Saturday, September 11, 2004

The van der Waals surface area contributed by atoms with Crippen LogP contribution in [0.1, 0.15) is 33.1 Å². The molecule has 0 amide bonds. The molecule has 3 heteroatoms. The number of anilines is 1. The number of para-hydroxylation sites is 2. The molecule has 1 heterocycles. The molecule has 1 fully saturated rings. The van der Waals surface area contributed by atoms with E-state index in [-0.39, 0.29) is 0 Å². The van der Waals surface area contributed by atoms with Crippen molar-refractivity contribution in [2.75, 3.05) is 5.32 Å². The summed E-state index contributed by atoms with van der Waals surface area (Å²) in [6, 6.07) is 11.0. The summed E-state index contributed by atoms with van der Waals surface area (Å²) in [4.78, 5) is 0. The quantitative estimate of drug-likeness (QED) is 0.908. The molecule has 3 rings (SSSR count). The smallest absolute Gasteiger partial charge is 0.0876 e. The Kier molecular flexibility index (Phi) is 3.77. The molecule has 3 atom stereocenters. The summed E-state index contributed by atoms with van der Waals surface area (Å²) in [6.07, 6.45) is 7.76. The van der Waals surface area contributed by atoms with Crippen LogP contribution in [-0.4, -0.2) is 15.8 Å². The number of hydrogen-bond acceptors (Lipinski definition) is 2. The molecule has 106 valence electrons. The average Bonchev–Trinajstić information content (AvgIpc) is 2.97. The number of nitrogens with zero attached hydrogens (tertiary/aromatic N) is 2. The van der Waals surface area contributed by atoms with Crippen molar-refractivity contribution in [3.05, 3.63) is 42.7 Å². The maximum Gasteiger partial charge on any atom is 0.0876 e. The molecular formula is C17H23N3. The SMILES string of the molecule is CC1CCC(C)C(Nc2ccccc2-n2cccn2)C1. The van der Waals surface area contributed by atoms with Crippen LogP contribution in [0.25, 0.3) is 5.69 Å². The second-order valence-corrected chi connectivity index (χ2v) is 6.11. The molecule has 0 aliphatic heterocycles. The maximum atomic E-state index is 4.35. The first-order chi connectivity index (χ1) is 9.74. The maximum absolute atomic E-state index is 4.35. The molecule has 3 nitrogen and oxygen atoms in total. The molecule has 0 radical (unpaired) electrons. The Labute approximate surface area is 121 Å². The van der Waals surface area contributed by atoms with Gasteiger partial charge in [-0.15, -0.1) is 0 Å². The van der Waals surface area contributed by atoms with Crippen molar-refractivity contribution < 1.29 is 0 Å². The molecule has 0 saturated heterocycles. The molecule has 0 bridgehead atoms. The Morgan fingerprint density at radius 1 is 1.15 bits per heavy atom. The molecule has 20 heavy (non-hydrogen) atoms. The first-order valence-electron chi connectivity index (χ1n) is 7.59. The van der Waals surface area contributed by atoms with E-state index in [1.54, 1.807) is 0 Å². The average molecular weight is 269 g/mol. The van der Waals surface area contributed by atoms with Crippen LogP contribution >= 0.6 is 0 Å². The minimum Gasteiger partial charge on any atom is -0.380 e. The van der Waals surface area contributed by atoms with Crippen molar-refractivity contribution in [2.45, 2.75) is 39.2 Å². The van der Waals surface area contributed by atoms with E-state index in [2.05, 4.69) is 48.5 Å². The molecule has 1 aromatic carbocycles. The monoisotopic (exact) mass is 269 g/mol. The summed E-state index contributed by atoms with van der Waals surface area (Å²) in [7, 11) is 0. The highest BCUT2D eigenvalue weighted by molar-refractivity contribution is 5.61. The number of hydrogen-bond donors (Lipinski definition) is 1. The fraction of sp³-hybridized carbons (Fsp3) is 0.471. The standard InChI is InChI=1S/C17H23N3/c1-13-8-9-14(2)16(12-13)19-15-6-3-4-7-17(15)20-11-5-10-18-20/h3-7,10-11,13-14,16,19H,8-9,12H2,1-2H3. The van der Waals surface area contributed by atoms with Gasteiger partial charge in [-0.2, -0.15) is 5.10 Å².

War News for September 10 and 11, 2004 Bring ‘em on: US air strikes continue in Fallujah. Bring ‘em on: Forty-five Iraqis killed, 80 wounded in fighting with US troops near Tal Afar. Bring ‘em on: Two Iraqis killed, five wounded as Iraqi troops open fire on demonstrators in Baghdad. Bring ‘em on: Four Iraqi policemen kidnapped in Najaf. Bring ‘em on: Car bomb detonates at Baghdad church. Bring ‘em on: Iraqi policeman kidnapped in Baghdad. Bring ‘em on: Three rocket attacks reported in and near Baghdad. Bring ‘em on: Senior Iraqi National Guard officer assassinated near Baquba. Bring ‘em on: Iraqi National Guard officer and family kidnapped near Hibhib. Bring ‘em on: US troops lay siege to Tal Afar. Bring ‘em on: US troops fighting in Sadr City. Bring ‘em on: Two Iraqis killed, three wounded by roadside bomb at US consulate in Basra. Fallujah. “Islamic militants in Iraq are strengthening their grip on the insurgent stronghold of Falluja, four months after American commanders struck a ceasefire deal that was supposed to pacify the city and return it to government control, residents said yesterday. Militants have imposed religious law on communities, issuing edicts and executing those accused of spying and even stealing. US patrols no longer enter the city, 40 miles west of Baghdad, and the Falluja Brigade, a government force established in May to maintain security, was disbanded this week.” Fallujah Brigade. “The controversial Iraqi military force formed by U.S. Marines in a last-ditch effort to pacify the restive city of Fallujah has been officially disbanded after months of continuing violence, assaults on government security forces and evidence that some members have been working openly with insurgents….’The Fallujah Brigade is done, over,’ said Marine Col. Jerry Durrant, who oversees the 1st Marine Expeditionary Unit's involvement with Iraqi security forces. ‘The whole Fallujah Brigade thing was a fiasco. Initially it worked out OK, but it wasn't a good idea for very long.’” Read the following story of the soldier re-enlisting, also. Illinois National Guard. “The 1544th, just 260 of the more than 3,000 men and women with the Illinois National Guard currently in Iraq, has suffered half of all the deaths and injuries for the entire Illinois National Guard. So far, four from the unit have been killed and 26 wounded.” Burn center. “There are more than 100 soldiers at BAMC recovering from injuries they suffered in Iraq. Five more Marines arrived Friday afternoon.” Interim assembly. The 100-member assembly, set up in August at a national political conference, won't hold its first policy session until Sunday. But many in Iraq already see it as little better than the widely despised U.S.-appointed Iraqi Governing Council, which dissolved itself in June. ‘They are two faces of the same coin,’ said Abdul Haleem Salem, a 26-year-old from Kut who was in Baghdad on a religious pilgrimage. ‘This assembly doesn't represent the Iraqi people, which makes it a failure.’ Indeed, 19 of the assembly's members are former Governing Council members, and many of the remaining 81 belong to the five political parties that already control Iraq's executive branch.” But Rummy’s still loose. “Specialist Armin Cruz, 24, a military intelligence analyst, had pleaded guilty to maltreatment and conspiracy to maltreat detainees, and the court martial accepted his guilty plea.” “Peacefully”? “Rumsfeld, meanwhile, described another restive city, Najaf, as ‘taken back peacefully’ due to an overwhelming show of force that persuaded rebel cleric Muqtada al-Sadr to tell his fighters to disband. That followed widespread fighting involving Sadr's militia, U.S.-backed Iraqi forces, and American soldiers and Marines. Still, the fighting ceased before U.S.-backed Iraqi troops went forward with plans to retake holy Shiite mosques in the city by force.” Commentary Editorial: “Mr. Rumsfeld gave President Bush the legal advice that led to the president's famous memo declaring that the United States could, at his discretion, suspend the Geneva Conventions in the ‘global war on terror,’ and that prisoners with the newly minted designation of ‘unlawful combatants’ were not entitled to the conventions' protections. Mr. Rumsfeld authorized the use of brutal interrogation techniques at the prison in Guantánamo Bay, some of which he later rescinded. His war plans left the Army without enough forces to face the uprising that followed Mr. Bush's ludicrously premature ‘mission accomplished’ photo-op. Those policies - which commanders were afraid to challenge - left 97 untrained military police guarding some 7,000 Iraqis at Abu Ghraib who were not considered prisoners of war.” Opinion: “Iraq, as you know, is the front line in the War on Terror that began Sept. 11, 2001. Or at least, that's what the president keeps stubbornly saying and polls indicate half of us keep stubbornly believing. And never mind that intelligence experts say Iraq had about as much to do with Sept. 11 as Canada did. No need to focus too closely on that. We're watching a sort of magic show, after all, public opinion manipulated like a handkerchief borrowed out of the audience. Nothing up his sleeve, presto! The lie becomes the truth. And a thousand people die.” Analysis: “Iraqi insurgents are slowly but surely extending their control over key cities in the notorious ‘Sunni Triangle’ north and west of Baghdad, a creeping consolidation of their influence that bodes ill for the fumbling transitional government and the U.S. forces propping it up. Continued uprisings by Shiite irregulars of the Mehdi Army militia, led by cleric Moqtada al-Sadr, scion of a revered religious family, point to the possibility of Shiite militants seizing and holding other ‘no-go zones’ in southern Iraq, further undermining the putative central government in Baghdad.” Casualty Reports Local story: New Jersey soldier killed in Iraq. Local story: Indiana soldier killed in Iraq. Local story: Texas soldier killed in Iraq. Local story: Tennessee soldier killed in Iraq. Local story: Ohio soldier killed in Iraq. Local story: Ohio soldier killed in Iraq. Local story: Virginia soldier killed in Iraq. Local story: Oklahoma Marine killed in Iraq. Local story: Texas soldier killed in Iraq. Local story: Texas soldier killed in Iraq. Local story: California Marine killed in Iraq. Local story: California Marine killed in Iraq. Local story: California Marine wounded in Iraq. Local story: Maine Marine wounded in Iraq. Local story: Three Alabama soldiers wounded in Iraq. Rant of the Day In the last two days, the US media has provided more coverage and in-depth analysis to the properties of obsolete typewriters than they have to the events in Iraq over the last month. 86-43-04. Pass it on.